emailmarketingGuest post by Lee Frederiksen

As marketers, we know that details matter when generating and nurturing leads. But as the old saying goes, “the devil is in the details.”

This is especially true for email marketing, where there are many tricky details, such as email lists, subject lines, messages, visual design, and calls-to-action. Each of these has a significant impact on open, click and conversion rates.

Here are tips for three email details from the Email Marketing Guide for Professional Services Firms that you can immediately implement to improve your firm’s email marketing results.

1)    Stop buying email lists.

Your firm might purchase email lists because it’s routine or out of uncertainty about how to build an email contact database.

While a (small) handful of purchased contacts might end up interested in your services, here are some simple, yet compelling reasons why they aren’t worth the time or investment:

  • Purchased email lists aren’t targeted contacts.They might be of a particular demographic or located in your desired geographic region. But in all likelihood, these contacts don’t know who you are, what you do, or what you stand for. They haven’t expressed interest in your products or services. They may not need them — now or ever. No one appreciates unwarranted emails.
  • You could get flagged as spam. If these individuals don’t know you and didn’t raise their hands to receive your emails, they may flag them as spam. If this happens often enough, you can get blacklisted and your emails will be banished to digital oblivion.
  • Software quality standards. Most email marketing software platforms (the good ones, anyway) require that imported contacts have opted in to receive your emails.

2) Keep your registration form simple.

To get readers to fill out your forms and provide you with their email addresses, your registration form should be simple enough so that signing up is quick and doesn’t become a chore. Conversely, you want enough information to be able to nurture these prospects well. So the tough question is: how much information should you require?

Pick the top three criteria that are most important for your firm and those that are critical to nurturing leads well. Here’s potential information you can request:

  • Name
  • Phone number
  • Email address
  • Company name
  • Website
  • Job function
  • Industry
  • Location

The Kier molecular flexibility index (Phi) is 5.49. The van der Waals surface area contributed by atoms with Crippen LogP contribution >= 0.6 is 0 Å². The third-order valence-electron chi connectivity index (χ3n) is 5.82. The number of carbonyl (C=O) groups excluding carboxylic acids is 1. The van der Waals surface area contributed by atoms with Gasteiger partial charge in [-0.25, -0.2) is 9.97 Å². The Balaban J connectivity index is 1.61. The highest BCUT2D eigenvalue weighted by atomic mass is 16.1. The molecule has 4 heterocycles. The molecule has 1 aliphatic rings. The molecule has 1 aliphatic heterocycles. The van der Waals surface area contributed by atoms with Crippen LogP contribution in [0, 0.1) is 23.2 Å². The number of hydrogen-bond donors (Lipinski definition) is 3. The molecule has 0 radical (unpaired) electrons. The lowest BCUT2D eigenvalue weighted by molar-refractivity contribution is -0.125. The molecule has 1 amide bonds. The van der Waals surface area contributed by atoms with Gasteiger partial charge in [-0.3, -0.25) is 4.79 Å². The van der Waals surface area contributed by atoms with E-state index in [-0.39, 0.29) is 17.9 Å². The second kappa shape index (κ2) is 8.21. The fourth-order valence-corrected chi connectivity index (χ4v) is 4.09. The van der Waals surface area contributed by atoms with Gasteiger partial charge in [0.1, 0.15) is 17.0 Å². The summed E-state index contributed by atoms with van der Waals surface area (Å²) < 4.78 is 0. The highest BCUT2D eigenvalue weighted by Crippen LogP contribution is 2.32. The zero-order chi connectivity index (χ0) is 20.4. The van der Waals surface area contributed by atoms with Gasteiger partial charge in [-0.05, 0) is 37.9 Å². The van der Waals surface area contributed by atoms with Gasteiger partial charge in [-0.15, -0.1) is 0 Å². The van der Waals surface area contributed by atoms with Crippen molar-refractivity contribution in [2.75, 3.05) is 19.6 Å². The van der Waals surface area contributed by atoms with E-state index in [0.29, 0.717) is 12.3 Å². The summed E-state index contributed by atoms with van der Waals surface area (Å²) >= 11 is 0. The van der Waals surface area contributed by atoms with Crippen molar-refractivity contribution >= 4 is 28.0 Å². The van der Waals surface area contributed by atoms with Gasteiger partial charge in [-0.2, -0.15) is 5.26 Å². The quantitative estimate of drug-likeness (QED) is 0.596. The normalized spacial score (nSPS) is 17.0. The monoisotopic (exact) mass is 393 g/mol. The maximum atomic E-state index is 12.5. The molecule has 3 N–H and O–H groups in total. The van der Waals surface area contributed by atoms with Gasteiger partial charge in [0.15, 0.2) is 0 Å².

3) Perform A/B testing to optimize results.

One of the simplest forms of testing is known as A/B or split testing, and its simplicity drives its power. In an A/B test, you create two variations of one email – differing in only one particular element – and send them to a small percentage of your total recipients. Half of the test group is sent Version A. The other half receives Version B. The result, measured by the most opens or clicks, determines the winning email, and that version is sent to your wider body of remaining subscribers.

Which elements should you test? There is a range of possibilities – the crucial thing to remember is that you must test only one variance at a time. Useful elements to test include:

  • Sender name
  • Sender email address
  • Subject line
  • Pre-header (a message placed at the top of an email, complementing your subject line and often visible from the inbox)
  • Timing – both day of week and time of day
  • Design – both desktop and mobile
  • Copy
  • Calls-to-action
  • Offers
  • Social media links
  • Footer
  • Landing pages

An A/B test is successful when you find a statistically significantvariance in the performance of your emails. Use this insight to powerthe remainder of that email campaign with the element that resonated most with your audience. And remember the lessons learned about the elements you split-tested for your future emails.

By implementing these tips and optimizing all of the details in your firm’s email marketing, it can be a vibrant and rewarding line of communication for your firm and your audiences.

About the Author:  Lee W. Frederiksen, Ph.D., is Managing Partner at Hinge, a marketing firm that specializes in branding and marketing for professional services. Hinge is a leader in rebranding firms to help them grow faster and maximize value.